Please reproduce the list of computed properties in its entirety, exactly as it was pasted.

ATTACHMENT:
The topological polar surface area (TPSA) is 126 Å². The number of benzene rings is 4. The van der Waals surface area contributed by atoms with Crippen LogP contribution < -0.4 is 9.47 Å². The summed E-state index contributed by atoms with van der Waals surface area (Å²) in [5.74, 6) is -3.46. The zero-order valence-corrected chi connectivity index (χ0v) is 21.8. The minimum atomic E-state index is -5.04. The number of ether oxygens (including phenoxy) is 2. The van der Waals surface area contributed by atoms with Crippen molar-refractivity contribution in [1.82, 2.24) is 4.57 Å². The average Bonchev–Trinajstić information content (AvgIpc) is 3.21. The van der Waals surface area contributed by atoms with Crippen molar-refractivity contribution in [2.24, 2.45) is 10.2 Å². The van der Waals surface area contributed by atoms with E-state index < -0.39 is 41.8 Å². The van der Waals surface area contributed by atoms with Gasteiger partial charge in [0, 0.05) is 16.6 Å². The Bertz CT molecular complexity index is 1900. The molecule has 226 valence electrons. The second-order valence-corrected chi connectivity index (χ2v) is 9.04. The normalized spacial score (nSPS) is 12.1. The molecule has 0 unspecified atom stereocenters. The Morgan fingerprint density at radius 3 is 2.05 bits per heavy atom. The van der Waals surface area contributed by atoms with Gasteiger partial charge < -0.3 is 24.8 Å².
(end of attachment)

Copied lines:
The topological polar surface area (TPSA) is 126 Å². The number of benzene rings is 4. The van der Waals surface area contributed by atoms with Crippen LogP contribution < -0.4 is 9.47 Å². The summed E-state index contributed by atoms with van der Waals surface area (Å²) in [5.74, 6) is -3.46. The zero-order valence-corrected chi connectivity index (χ0v) is 21.8. The minimum atomic E-state index is -5.04. The number of ether oxygens (including phenoxy) is 2. The van der Waals surface area contributed by atoms with Crippen molar-refractivity contribution in [1.82, 2.24) is 4.57 Å². The average Bonchev–Trinajstić information content (AvgIpc) is 3.21. The van der Waals surface area contributed by atoms with Crippen molar-refractivity contribution in [2.24, 2.45) is 10.2 Å². The van der Waals surface area contributed by atoms with E-state index < -0.39 is 41.8 Å². The van der Waals surface area contributed by atoms with Gasteiger partial charge in [0, 0.05) is 16.6 Å². The Bertz CT molecular complexity index is 1900. The molecule has 226 valence electrons. The second-order valence-corrected chi connectivity index (χ2v) is 9.04. The normalized spacial score (nSPS) is 12.1. The molecule has 0 unspecified atom stereocenters. The Morgan fingerprint density at radius 3 is 2.05 bits per heavy atom. The van der Waals surface area contributed by atoms with Gasteiger partial charge < -0.3 is 24.8 Å².